U.S. health officials reported Wednesday that the country's first case of the novel Omicron coronavirus variant has been confirmed in California, less than a week after it was first found in South Africa.
The White House said that a person in California who had been vaccinated against COVID-19 became the first individual in the U.S. to have an identified case of the omicron strain, as scientists continue to research the risks posed by the new virus strain.
Dr. Anthony Fauci said the individual was a traveler who returned from South Africa on Nov. 22 and tested positive for HIV on Nov. 29. Fauci added that the individual had been vaccinated but had not received a booster dose and was suffering from "moderate symptoms."
Contact tracing has been undertaken, and all of the individual's close contacts have tested negative thus far, Fauci added. "We were well aware that it was only a question of time," he explained.
California Gov. Gavin Newsom said that the case was discovered using the state's large-scale testing and early detection mechanisms. "We should assume that it is also occurring in other states," the governor stated.
"There is no need for alarm," Newsom wrote on Twitter. "However, we must maintain vigilance. This suggests that we should get immunized. Get a booster shot. Indoors, use a mask."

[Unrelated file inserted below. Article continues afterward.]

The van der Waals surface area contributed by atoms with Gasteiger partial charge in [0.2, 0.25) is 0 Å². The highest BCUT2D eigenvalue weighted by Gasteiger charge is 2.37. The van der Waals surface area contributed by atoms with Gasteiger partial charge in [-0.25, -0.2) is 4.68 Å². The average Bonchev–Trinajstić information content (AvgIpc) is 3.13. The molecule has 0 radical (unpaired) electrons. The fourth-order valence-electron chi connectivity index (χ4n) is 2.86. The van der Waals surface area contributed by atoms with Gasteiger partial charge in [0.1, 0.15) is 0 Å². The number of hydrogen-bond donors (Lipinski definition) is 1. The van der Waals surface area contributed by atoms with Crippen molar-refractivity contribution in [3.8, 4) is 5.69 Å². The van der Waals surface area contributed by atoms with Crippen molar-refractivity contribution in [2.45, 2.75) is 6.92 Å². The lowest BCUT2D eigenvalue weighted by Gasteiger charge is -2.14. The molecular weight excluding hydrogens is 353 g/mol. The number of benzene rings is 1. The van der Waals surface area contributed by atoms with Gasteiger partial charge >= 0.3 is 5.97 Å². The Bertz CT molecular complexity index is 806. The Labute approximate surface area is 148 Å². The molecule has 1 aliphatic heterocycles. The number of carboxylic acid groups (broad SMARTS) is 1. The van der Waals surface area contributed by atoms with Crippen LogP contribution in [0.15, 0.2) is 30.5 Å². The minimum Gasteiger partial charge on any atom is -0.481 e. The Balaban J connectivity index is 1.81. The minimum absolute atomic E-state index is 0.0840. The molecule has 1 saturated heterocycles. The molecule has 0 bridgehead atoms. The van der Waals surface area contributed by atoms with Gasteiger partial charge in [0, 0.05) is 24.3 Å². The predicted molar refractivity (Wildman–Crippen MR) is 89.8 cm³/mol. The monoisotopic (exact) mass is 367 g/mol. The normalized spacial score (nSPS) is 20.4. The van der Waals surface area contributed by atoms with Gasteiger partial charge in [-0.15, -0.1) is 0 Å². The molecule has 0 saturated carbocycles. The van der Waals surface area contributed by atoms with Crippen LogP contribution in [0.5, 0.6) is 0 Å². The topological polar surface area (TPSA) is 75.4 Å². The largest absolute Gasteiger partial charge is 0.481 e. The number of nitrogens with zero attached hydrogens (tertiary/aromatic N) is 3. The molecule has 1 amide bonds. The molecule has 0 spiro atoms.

President Joe Biden is developing the country's strategy for combating COVID-19 this winter, and individuals briefed on the topic told Reuters that one measure will be prolonging the requirement for travelers to wear masks until mid-March.
Insiders said an official statement is likely on Thursday. Additionally, the White House intends to unveil additional screening requirements for international visitors.
Airlines in the United States have been instructed to turn over the identities of passengers traveling from parts of southern Africa affected by Omicron, a letter seen by Reuters from the U.S. Centers for Disease Control and Prevention, showed.
The University of California, San Francisco performed the genomic sequencing, which was confirmed by the CDC.
Much about the new variety remains unknown, including if it is more contagious than earlier strains, whether it causes more severe illness, and whether it may evade the vaccine.
South Africa initially reported the Omicron variant, designated B.1.1.529, to the World Health Organization on Nov. 24. On Friday, the WHO designated Omicron as a "variant of concern" because of the virus's fast mutation rate, which may enable it to resist immunizations and spread more easily.